A motorist from East Jerusalem who ran over and wounded several Border Police officers Friday was shot twice in the face from close range while still lying on the ground, eyewitnesses said. Neighborhood witnesses said the fatal shots were fired once the officers no longer had reason to fear that their lives were in danger, and could have easily arrested the suspect.
Witnesses in the East Jerusalem neighborhood of Wadi Joz told Haaretz that the motorist, Ziad Jilani, suddenly swerved his car and hit the group of officers walking further up the road. They said, however, that they believed the collision was an accident, and not committed intentionally as initially reported.
Jilani, 39, was self-employed and the father of three daughters. His wife is a U.S. citizen, and he himself lived for an extended period in both the U.S. and Switzerland.
Around 2 P.M. Friday, Jilani was driving his van home from prayers in nearby Shoafat. Several minutes before the incident, Border Police officers were seen riding horses toward the Wadi Joz industrial area. A number of other officers were deployed around the area, and several started making their way toward Jerusalem's Old City. Jilani's car was traveling in tightly packed, slow-moving traffic with no oncoming vehicles.
The neighborhood soon filled up with people returning from Friday prayers, and some stores were already being opened. Two eyewitnesses said stones were hurled at the officers, one of which struck Jilani's car. He then swerved his car left, they said, veering from its lane and striking the group of policemen.
Shots were heard immediately, another witness told Haaretz, and one of the officers fell to the ground. Two policemen tended to him until an ambulance arrived, and the other officers got in their vehicles and began pursuing Jilani, who had continued driving after the collision, and shooting at his car.
Another witness said that he had not seen stones thrown, but rather believed Jilani had tried to overtake the vehicles in front of him. Several other witnesses said the windshield of Jilani's car had been shattered, but were unsure if the damage had been caused by a bullet or a stone.
Jilani turned his vehicle into a dead-end alley where his uncle lives, and the officers continued pursuing his vehicle and shooting.
A mother and her adult daughter present at the scene saw the man emerge from his car. The daughter told Haaretz, "I was further down the alley, and I heard shots ... I saw a car driving, followed by many police officers. The car stopped right next to me, and someone got out. I saw him next to the car door, and he looked at me with an expression I didn't really understand, but I will never forget.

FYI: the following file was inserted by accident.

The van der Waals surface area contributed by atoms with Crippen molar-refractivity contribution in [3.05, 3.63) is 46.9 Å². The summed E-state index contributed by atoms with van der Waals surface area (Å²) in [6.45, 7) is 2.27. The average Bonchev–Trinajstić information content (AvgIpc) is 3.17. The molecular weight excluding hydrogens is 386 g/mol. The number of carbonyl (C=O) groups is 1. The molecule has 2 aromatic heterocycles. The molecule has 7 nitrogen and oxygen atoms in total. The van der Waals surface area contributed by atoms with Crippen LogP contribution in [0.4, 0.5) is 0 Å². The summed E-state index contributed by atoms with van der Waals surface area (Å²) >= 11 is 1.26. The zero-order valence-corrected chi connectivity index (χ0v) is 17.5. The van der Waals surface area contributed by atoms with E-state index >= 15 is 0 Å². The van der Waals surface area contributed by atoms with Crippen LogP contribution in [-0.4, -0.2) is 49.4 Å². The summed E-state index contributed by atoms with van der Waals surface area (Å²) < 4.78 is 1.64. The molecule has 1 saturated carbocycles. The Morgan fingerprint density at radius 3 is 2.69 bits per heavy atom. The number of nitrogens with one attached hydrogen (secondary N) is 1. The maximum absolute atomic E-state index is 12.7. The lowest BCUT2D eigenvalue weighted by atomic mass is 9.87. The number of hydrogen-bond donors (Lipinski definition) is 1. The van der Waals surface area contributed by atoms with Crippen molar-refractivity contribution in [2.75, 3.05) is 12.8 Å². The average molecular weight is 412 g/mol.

"There was shooting and I started to scream," the woman continued. "My mother ran toward me and threw me to the ground. Everything happened within seconds. I realized he wasn't walking normally, and saw the shattered windshield of the car, maybe from a stone. He ran until he fell over," she said.
Ten meters separated the parked car and the spot where Jilani fell to the ground.
"He got out of the car, and they came after him. Not just one of them shot, but many of them, and then they started yelling in Hebrew for people to go back into their homes," the daughter said.
Both women said they saw Jilani lying on his stomach with several officers gathered around him, and the daughter said one of the policemen kicked him in the head. The mother said she saw an officer point his rifle extremely close to Jilani's head, and when she put her head down to the asphalt she heard a shot ring out.
A Border Police spokesman, Chief Superintendent Moshe Pinchi, did not comment on the questions posed to him by Haaretz. In his response, Pinchi wrote, "Individuals have been killed and dozens wounded in vehicle attacks in Jerusalem between 2008 and 2009 ... All of those attacks were committed by East Jerusalem residents, and in each case those close to the perpetrators described the incidents as 'accidents.'
"Four Border Police officers were wounded in this last incident in Wadi Joz and hospitalized for treatment, and only by a miracle were fatalities avoided," he said.
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